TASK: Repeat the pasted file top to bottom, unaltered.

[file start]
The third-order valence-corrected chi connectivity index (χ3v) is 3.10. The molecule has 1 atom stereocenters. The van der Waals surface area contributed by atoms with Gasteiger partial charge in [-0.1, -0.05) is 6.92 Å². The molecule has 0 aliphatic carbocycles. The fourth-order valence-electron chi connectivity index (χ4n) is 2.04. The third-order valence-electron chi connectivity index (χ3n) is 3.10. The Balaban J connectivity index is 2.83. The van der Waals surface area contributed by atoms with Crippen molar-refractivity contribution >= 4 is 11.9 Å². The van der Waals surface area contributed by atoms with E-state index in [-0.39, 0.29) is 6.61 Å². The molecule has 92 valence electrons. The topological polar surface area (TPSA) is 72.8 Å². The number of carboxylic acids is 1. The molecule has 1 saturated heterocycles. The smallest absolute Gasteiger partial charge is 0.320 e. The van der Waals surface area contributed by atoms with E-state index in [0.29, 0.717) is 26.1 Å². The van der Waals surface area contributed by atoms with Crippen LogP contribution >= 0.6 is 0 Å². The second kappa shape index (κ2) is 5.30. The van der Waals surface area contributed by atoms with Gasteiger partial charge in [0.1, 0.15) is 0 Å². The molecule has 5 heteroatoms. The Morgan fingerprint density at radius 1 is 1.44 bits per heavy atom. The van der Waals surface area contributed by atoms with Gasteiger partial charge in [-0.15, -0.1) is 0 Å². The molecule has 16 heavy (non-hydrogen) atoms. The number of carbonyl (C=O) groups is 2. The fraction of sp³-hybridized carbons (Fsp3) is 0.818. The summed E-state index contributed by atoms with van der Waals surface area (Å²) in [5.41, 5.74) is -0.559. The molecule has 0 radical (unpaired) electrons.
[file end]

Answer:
The third-order valence-corrected chi connectivity index (χ3v) is 3.10. The molecule has 1 atom stereocenters. The van der Waals surface area contributed by atoms with Gasteiger partial charge in [-0.1, -0.05) is 6.92 Å². The molecule has 0 aliphatic carbocycles. The fourth-order valence-electron chi connectivity index (χ4n) is 2.04. The third-order valence-electron chi connectivity index (χ3n) is 3.10. The Balaban J connectivity index is 2.83. The van der Waals surface area contributed by atoms with Crippen molar-refractivity contribution >= 4 is 11.9 Å². The van der Waals surface area contributed by atoms with E-state index in [-0.39, 0.29) is 6.61 Å². The molecule has 92 valence electrons. The topological polar surface area (TPSA) is 72.8 Å². The number of carboxylic acids is 1. The molecule has 1 saturated heterocycles. The smallest absolute Gasteiger partial charge is 0.320 e. The van der Waals surface area contributed by atoms with E-state index in [0.29, 0.717) is 26.1 Å². The van der Waals surface area contributed by atoms with Crippen LogP contribution >= 0.6 is 0 Å². The second kappa shape index (κ2) is 5.30. The van der Waals surface area contributed by atoms with Gasteiger partial charge in [0.1, 0.15) is 0 Å². The molecule has 5 heteroatoms. The Morgan fingerprint density at radius 1 is 1.44 bits per heavy atom. The van der Waals surface area contributed by atoms with Gasteiger partial charge in [-0.15, -0.1) is 0 Å². The molecule has 16 heavy (non-hydrogen) atoms. The number of carbonyl (C=O) groups is 2. The fraction of sp³-hybridized carbons (Fsp3) is 0.818. The summed E-state index contributed by atoms with van der Waals surface area (Å²) in [5.41, 5.74) is -0.559. The molecule has 0 radical (unpaired) electrons.